Breast Milk from Moms in Older Community May Protect Against Allergies In Infants

The prevalence of allergies will explode by 2025 in western countries. Similarly, a survey from 2020 estimated that approximately 100 million (30%) Americans of all ages have allergies currently.

Multiple lifestyles and environmental risk factors have been proposed behind this explosion. These include increases in the use of broad-spectrum antibiotics, detergents, antiseptic soap, and cesarian births, as well as changes in the home, such as decreased ventilation, increased carpeting and furnishing, and increased temperature.

Another probable factor is the steady decrease in the time spent playing outside by children, resulting in less physical activity, a higher body mass index, shallower breathing patterns, less exposure to bacteria, and greater exposure to indoor allergens.

Among traditional farmers in Europe and North America allergies are less common, which suggests that their traditional lifestyle may be a protective factor against the development of atopic diseases.

In a new study, researchers collected breast milk from 52 mothers with babies between two weeks and six months of age in the community of old order Mennonites of Penn Yan, New York, and from 29 mothers with a modern urban lifestyle in the nearby city of Rochester.

They used questionnaires and follow-up phone calls to ask moms about their lifestyle and environment, and whether they or their babies had any symptoms of atopic diseases.

They then measured the milk’s concentration and activity of IgA antibodies, which are important for protecting the respiratory system and gut against microbes as well as the concentration of oligosaccharides, cytokines, and metabolites of fatty acids.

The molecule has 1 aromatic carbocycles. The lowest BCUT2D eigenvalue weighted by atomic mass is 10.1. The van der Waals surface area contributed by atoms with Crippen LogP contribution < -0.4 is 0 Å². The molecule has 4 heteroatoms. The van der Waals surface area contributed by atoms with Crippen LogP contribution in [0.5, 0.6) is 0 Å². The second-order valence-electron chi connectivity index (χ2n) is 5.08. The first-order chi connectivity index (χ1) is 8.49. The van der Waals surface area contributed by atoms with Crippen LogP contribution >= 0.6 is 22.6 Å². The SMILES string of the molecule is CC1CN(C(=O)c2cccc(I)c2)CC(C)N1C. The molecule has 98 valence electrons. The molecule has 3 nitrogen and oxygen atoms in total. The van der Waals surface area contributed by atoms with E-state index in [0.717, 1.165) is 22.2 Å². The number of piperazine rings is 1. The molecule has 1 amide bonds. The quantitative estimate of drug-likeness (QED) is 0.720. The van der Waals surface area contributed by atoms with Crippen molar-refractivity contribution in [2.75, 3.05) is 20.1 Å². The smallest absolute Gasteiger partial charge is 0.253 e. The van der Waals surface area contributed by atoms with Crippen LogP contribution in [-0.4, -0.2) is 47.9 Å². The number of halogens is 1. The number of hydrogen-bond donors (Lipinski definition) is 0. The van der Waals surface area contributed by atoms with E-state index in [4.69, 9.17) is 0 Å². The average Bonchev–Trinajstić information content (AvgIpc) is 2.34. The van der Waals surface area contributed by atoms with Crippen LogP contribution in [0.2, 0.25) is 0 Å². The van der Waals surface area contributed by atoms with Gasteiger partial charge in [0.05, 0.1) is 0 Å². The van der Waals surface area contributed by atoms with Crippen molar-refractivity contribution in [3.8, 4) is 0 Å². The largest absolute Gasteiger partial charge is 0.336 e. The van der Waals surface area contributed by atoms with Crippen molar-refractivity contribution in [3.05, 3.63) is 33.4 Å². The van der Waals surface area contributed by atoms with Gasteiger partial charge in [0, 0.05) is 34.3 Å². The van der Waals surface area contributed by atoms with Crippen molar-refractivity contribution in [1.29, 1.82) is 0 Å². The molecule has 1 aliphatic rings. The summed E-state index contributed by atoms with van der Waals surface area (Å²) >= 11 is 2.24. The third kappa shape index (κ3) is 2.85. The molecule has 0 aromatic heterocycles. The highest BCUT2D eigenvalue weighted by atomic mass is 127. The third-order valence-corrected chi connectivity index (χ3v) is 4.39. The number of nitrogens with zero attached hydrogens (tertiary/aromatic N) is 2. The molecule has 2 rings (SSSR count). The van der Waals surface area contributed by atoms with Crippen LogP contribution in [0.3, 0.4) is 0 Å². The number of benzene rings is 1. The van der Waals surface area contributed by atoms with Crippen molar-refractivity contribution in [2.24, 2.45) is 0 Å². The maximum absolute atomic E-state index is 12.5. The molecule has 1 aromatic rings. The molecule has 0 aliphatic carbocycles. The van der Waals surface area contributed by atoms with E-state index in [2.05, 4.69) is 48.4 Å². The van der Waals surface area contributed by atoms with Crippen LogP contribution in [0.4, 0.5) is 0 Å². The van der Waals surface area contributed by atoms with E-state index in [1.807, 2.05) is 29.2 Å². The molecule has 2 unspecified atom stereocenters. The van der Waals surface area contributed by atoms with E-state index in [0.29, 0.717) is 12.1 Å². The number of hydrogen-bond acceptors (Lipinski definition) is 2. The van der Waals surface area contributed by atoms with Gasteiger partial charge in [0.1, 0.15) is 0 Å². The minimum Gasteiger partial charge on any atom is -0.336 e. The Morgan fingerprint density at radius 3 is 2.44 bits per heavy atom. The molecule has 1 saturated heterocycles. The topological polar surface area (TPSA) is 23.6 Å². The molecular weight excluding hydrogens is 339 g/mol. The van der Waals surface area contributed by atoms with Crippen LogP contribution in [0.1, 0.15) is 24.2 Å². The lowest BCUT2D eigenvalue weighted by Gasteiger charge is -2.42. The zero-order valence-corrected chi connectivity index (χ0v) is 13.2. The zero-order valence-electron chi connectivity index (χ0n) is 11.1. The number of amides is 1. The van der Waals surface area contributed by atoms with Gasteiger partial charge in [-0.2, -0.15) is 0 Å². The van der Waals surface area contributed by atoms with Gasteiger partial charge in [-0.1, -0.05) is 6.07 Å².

They also used ribosomal RNA gene sequencing to determine which species of bacteria were carried from mother to baby in milk.

Old order Mennonite mothers self-reported a greater exposure to farm animals, dogs, unpasteurized farm milk, and barns, a higher rate of giving birth at home, more frequent use to bleach to sterilize the home, and a lower exposure to antibiotics and pesticides.

They also reported a lower rate of atopic diseases for themselves and their babies. The breast milk from the old order Mennonite mothers contained more IgA1 and IgA2 antibodies against peanut, egg ovalbumin, dust mites, and the bacterium Streptococcus equii, a pathogen of horses.

The milk from Mennonite mothers also contained milk microbes, such as bacteria from the families Prevotellaceae, Veillonellaceae, and Micrococcaceae, and higher concentrations of certain oligosaccharides and fatty acids.

These findings indicate that women on such traditional farms generate immunity through long-term exposure to farm animals and foods such as unpasteurized farm milk and eggs. The results also suggest that babies can acquire some protection against allergic diseases through their mother’s milk.

Source: Medindia

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